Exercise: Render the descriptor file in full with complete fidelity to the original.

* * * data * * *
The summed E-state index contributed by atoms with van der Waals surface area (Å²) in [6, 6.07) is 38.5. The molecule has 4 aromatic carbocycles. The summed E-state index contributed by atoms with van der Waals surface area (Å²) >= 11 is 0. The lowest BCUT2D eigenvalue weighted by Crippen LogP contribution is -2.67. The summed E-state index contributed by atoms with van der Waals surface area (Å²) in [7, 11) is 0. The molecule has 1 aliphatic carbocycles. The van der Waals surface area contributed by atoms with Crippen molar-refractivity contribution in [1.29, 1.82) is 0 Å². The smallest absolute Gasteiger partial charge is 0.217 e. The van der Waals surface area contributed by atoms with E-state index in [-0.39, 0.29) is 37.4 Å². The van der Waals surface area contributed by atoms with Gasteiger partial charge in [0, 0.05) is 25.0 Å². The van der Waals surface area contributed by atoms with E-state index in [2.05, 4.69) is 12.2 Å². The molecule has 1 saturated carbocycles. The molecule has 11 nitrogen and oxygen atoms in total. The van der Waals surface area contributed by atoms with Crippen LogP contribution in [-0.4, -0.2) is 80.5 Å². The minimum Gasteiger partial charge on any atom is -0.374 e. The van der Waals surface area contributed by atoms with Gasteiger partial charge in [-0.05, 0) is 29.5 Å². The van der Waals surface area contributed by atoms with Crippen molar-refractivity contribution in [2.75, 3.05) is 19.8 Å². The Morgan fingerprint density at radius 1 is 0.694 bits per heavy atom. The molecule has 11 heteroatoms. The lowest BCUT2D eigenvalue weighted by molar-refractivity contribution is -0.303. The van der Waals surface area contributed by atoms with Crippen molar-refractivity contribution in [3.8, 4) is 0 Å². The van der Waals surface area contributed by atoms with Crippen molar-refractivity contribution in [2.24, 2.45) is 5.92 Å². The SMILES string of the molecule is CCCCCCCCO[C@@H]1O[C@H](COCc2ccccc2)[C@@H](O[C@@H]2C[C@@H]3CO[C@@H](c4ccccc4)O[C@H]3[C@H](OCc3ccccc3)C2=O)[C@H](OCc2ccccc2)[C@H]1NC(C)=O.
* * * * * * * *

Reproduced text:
The summed E-state index contributed by atoms with van der Waals surface area (Å²) in [6, 6.07) is 38.5. The molecule has 4 aromatic carbocycles. The summed E-state index contributed by atoms with van der Waals surface area (Å²) >= 11 is 0. The lowest BCUT2D eigenvalue weighted by Crippen LogP contribution is -2.67. The summed E-state index contributed by atoms with van der Waals surface area (Å²) in [7, 11) is 0. The molecule has 1 aliphatic carbocycles. The van der Waals surface area contributed by atoms with Crippen molar-refractivity contribution in [1.29, 1.82) is 0 Å². The smallest absolute Gasteiger partial charge is 0.217 e. The van der Waals surface area contributed by atoms with E-state index in [-0.39, 0.29) is 37.4 Å². The van der Waals surface area contributed by atoms with Gasteiger partial charge in [0, 0.05) is 25.0 Å². The van der Waals surface area contributed by atoms with E-state index in [2.05, 4.69) is 12.2 Å². The molecule has 1 saturated carbocycles. The molecule has 11 nitrogen and oxygen atoms in total. The van der Waals surface area contributed by atoms with Crippen LogP contribution in [-0.4, -0.2) is 80.5 Å². The minimum Gasteiger partial charge on any atom is -0.374 e. The van der Waals surface area contributed by atoms with Gasteiger partial charge in [-0.05, 0) is 29.5 Å². The van der Waals surface area contributed by atoms with Crippen molar-refractivity contribution in [2.75, 3.05) is 19.8 Å². The Morgan fingerprint density at radius 1 is 0.694 bits per heavy atom. The molecule has 11 heteroatoms. The lowest BCUT2D eigenvalue weighted by molar-refractivity contribution is -0.303. The van der Waals surface area contributed by atoms with Crippen molar-refractivity contribution in [3.8, 4) is 0 Å². The van der Waals surface area contributed by atoms with Crippen molar-refractivity contribution in [2.24, 2.45) is 5.92 Å². The SMILES string of the molecule is CCCCCCCCO[C@@H]1O[C@H](COCc2ccccc2)[C@@H](O[C@@H]2C[C@@H]3CO[C@@H](c4ccccc4)O[C@H]3[C@H](OCc3ccccc3)C2=O)[C@H](OCc2ccccc2)[C@H]1NC(C)=O.